Biz Buzz


December 2015 Marks 100th Issue
The Gilmer Free Press

Stumptown, WV – For more than eight years, Two-Lane Livin’ Magazine has been entertaining and educating readers throughout central West Virginia. A creation of Stumptown Publishing LLC, the free magazine is circulated in 16 counties of the state into more than 16,000 regional households. Because it is free to the reader, the magazine is available at libraries, hospitals, hotels, offices, senior centers, rest areas and welcome centers – in addition to the traditional news and paper racks.

The December 2015 issue of Two-Lane Livin’ will be the 100th issue. With that issue, 1,573,000 copies of the magazine will have been circulated through the region since it launched in September 2007. Some regional readers still have a copy of every single issue, while others regularly pass their copy on to family or friends in West Virginia, Ohio, Pennsylvania, Virginia, North Carolina, Arizona, Florida, California and even to active service members overseas.

Two-Lane Livin’ Magazine has been popular since the very first issue. “The first issue we printed 10,000 copies, and they were gone in three days,” said Frank Minney, co-owner and distribution manager. “So we increased to 12,000 copies, then 15,000, then 16,000 – and even now, we still can’t print enough.” Minney works every month to adjust the copies left in each community according to past numbers, local events, holidays and other traffic and population fluctuations. “We work diligently to make sure every possible copy is seen by someone. People are out there looking for it.”

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What’s behind the popularity of this humble tabloid magazine? Lisa Minney, Frank’s wife and the magazine’s managing editor, has no doubt. “We have great writers,” she says. “From the very beginning, our columnists have been people who are passionate. They are passionate about their topic, about our culture, about writing, education. They are passionate about stories and storytelling.” Most of the columns in the magazine are written by West Virginia volunteers.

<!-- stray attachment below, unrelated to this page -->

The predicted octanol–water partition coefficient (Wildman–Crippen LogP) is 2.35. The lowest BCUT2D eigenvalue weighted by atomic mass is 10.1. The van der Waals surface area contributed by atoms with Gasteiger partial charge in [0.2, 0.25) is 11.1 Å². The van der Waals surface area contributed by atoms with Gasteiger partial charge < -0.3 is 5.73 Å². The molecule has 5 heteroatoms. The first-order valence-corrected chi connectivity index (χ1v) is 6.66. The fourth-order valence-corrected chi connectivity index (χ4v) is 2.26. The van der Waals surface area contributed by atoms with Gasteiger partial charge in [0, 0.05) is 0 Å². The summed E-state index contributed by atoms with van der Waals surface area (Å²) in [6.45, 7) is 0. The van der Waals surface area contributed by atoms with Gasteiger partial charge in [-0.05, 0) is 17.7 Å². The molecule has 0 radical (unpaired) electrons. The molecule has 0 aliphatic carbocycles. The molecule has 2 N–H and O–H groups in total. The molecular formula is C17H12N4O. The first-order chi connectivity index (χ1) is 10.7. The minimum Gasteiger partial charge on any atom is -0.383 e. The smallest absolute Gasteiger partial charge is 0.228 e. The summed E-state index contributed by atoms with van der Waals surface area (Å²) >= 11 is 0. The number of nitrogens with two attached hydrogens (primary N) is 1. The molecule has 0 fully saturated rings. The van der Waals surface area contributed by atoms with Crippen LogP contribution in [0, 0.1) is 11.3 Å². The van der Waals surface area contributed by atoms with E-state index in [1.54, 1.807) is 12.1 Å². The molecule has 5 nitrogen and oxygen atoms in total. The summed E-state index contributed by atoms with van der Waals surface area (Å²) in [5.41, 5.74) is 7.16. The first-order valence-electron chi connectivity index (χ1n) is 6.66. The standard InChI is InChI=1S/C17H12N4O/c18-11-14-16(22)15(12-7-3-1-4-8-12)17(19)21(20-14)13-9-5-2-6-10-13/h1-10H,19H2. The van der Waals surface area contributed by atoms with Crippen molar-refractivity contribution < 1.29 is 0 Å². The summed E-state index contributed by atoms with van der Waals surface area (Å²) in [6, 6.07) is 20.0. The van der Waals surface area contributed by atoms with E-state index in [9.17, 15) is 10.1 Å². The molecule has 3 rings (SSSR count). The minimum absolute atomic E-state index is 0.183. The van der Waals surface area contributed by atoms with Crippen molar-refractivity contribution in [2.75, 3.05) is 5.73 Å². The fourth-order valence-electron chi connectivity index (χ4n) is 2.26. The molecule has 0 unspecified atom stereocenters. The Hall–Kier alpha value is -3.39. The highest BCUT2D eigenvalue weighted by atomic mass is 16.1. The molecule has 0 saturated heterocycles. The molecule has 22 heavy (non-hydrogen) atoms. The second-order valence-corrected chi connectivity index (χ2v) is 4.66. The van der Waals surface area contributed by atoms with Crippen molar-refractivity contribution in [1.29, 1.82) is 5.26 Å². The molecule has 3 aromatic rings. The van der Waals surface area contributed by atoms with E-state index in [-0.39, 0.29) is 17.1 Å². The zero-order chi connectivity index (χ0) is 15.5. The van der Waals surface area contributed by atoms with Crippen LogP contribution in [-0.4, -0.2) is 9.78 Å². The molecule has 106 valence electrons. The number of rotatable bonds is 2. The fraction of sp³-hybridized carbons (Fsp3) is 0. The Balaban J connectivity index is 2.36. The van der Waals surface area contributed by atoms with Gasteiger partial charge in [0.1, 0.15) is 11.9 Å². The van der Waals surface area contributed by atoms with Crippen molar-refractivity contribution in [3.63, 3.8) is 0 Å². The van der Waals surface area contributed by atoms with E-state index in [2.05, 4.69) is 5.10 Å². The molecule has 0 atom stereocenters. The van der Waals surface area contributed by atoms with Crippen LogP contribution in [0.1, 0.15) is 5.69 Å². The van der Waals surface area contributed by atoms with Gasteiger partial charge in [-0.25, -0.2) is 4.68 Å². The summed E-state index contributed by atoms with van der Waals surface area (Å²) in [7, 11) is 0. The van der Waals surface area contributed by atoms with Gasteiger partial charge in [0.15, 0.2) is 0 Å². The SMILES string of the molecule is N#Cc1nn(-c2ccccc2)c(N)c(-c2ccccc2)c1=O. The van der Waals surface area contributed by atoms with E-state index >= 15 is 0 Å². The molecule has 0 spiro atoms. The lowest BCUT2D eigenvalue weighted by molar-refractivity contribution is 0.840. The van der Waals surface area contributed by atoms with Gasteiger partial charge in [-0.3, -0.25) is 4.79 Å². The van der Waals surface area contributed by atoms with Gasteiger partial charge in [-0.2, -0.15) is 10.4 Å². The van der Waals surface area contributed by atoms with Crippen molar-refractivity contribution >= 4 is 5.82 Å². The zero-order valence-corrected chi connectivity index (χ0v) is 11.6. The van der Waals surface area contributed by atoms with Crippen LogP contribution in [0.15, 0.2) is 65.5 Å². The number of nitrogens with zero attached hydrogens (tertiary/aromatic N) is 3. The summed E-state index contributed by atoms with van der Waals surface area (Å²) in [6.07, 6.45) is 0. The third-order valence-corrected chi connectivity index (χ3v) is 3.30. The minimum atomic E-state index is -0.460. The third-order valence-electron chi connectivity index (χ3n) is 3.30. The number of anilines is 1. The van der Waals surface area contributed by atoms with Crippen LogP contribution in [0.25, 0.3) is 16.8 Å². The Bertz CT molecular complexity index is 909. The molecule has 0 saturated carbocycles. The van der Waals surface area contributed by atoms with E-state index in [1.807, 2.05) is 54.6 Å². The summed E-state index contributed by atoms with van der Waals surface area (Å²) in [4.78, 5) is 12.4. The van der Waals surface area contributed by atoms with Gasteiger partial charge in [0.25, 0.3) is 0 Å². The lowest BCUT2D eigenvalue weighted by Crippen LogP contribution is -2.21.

What did the couple do to celebrate the benchmark of their magazine? “Every year, we try to reflect on what our readers have shown us, what our writers are showing us, what we see as needs in the region,” Lisa said. “There will always be a need for learning, laughing, for literacy and for life-long learning in central West Virginia,” she said. “There will always be a need for that moment when you sit down with a cup of tea to fill your mind with good, positive thoughts and further intelligence.”

What are the future plans for Two-Lane Livin’? “We’d like to print more copies,” Frank said, “and we’re looking for ways to increase revenue so we can try to meet demand.” Because the magazine is free, growth and expansion of the magazine is directly tied to the revenue provided by advertising and sponsorships. “We still have locations where copies are gone in three days,” Frank said. “We still have businesses, rest stops, welcome centers, libraries, wanting copies. We just don’t have any more copies to give them right now.”

The couple is also planning to launch another publication, a judged, annual literary journal featuring poetry, fiction and nonfiction works by West Virginia writers. They are currently seeking judges for each of the three genres. Lisa, who is currently working on her Master of Fine Arts, is also planning writer’s workshops in the central West Virginia region to help writers practice and develop their skills and to introduce more people to some of the features in the central part of the state.

For more information about Two-Lane Livin’ Magazine, Stumptown Publishing, the upcoming literary journal or writer’s workshops, feel free to call 304.354.9132 or visit

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